• If you can’t find the or energy time for it, hold off.

How to Choose a Coach vs. Another Professional

1. Make sure the approach fits your goal.  State your goal and ask how their programs work. Many practitioners use a hybrid approach.

  • If you seek clarity, creating a way that works for you and support mastering changes, coaching is probably a good fit.
  • If you want to get to the bottom of why you do something, try therapy.
  • If you want someone to diagnose your problem and tell you the solution, then let you implement it, look for a consultant.
  • If you want support and advice from someone who has been there, look for a mentor.
  • If you want industry expertise, hire an expert.

If your challenge is something you have not been able to solve analytically or rationally (such as relationships or life changes), you may get better results with mind-body approaches that allow you to hear your heart. Additionally, style can vary widely. Some coaches are ball-busters, whipping clients into shape. Others are more scientific. I know some softies who want a ball buster and vice versa. My style is supportive and straightforward. I listen, focus on what’s important and love you every step of the way.

2. Choose a coach you trust. Being honest is necessary for the process to work.

3. How important is it that the person has been through something similar ? For some, shared understanding is important. However if the coach only draws on their personal experience, this is more mentoring than coaching. A good coach will focus on your experience with open curiosity.

How to Get the Best Results

1. State a clear goal at the outset. Focus on 1 goal. Most coaches will have some type of intake form.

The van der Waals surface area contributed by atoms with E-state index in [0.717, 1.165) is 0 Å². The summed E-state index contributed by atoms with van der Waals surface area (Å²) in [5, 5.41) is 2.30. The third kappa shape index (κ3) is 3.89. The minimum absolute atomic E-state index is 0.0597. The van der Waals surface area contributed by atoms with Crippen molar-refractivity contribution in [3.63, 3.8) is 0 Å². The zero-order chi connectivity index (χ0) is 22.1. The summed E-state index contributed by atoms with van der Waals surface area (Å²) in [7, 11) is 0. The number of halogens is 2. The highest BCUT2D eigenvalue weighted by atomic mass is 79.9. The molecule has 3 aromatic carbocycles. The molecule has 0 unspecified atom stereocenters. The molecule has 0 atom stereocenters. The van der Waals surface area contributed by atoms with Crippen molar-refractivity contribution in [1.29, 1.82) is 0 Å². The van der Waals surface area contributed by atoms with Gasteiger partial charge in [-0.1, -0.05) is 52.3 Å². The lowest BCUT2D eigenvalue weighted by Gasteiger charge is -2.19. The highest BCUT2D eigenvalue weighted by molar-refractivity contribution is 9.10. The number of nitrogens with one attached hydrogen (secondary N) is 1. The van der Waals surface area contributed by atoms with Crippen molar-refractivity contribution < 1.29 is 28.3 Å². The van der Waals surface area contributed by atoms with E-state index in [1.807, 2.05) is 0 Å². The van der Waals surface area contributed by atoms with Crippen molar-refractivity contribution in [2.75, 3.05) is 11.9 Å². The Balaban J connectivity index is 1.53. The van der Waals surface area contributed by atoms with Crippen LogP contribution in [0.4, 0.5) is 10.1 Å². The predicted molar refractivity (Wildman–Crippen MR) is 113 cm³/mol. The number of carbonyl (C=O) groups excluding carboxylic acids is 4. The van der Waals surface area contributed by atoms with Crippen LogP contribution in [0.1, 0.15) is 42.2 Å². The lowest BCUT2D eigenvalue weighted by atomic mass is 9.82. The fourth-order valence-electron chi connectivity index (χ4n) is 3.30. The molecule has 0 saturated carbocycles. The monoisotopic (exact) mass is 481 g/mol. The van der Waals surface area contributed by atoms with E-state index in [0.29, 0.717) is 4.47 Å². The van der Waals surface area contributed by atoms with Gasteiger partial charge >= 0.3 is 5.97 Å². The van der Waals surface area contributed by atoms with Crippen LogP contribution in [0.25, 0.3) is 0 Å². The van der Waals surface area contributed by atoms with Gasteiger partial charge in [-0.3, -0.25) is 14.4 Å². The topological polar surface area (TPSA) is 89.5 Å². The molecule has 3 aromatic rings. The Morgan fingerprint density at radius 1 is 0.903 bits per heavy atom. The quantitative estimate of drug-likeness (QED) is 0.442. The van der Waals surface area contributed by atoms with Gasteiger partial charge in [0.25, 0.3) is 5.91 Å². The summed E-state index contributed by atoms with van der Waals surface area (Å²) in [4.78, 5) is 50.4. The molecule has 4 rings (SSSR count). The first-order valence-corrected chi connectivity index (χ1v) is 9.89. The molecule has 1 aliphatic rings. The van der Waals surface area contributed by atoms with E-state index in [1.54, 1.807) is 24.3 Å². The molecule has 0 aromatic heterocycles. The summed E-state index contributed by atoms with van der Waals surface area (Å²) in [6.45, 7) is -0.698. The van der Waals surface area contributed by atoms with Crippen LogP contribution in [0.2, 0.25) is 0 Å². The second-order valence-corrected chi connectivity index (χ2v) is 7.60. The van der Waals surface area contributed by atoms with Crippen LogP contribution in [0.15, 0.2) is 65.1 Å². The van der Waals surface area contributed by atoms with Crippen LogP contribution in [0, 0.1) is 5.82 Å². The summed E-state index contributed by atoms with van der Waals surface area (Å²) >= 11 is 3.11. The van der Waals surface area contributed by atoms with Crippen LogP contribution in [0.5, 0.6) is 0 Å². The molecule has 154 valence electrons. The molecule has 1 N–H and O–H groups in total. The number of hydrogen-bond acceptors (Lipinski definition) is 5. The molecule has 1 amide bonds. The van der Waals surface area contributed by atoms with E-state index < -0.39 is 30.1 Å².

2. Be vocal. If something isn’t clear or a suggestion doesn’t resonate with you, be honest about why. It’s your program.

3. Do the work. Change happens in real life.

4. Be honest instead of perfect. No one expects you to be perfect and pretending will rob you of lasting results. The point of coaching is to get around roadblocks. So be honest about what you are experiencing and curious about what you’re doing. Taking the perspective of a non-judgmental observer will help.

5. Prepare for each session. Reflect on what worked and what challenges you are facing. Choose a topic for the session. If you have any further questions on whether coaching, or coaching with me, is right for your personal situation, please contact me here.

Cutting the cord

This one comes from a reader who asked:

“I fell in love with a man who was so right for me. We became pregnant but lost the child. Soon after our relationship ended and he is now with someone else. I know I need to let go, but I can’t. HELP!”

Ouch. I feel for you. That was a very intense connection.

It has been said, and I believe, that each time you have such a strong connection with someone, they are either your mate or your teacher. Perhaps this experience was given to you to teach you something you would need for in the future.

It’s not always so easy to let go though. I remember after loosing a deep, soul connected love thinking I was done. No one else would ever make me feel that way. Which is true — no one else can ever make you feel exactly the same way.

Your next love will be different because you will be different. You will be stronger and more aware of what you need and desire in a relationship. More aware of the kind of partnership that works for you and what doesn’t work for you. All of this is good.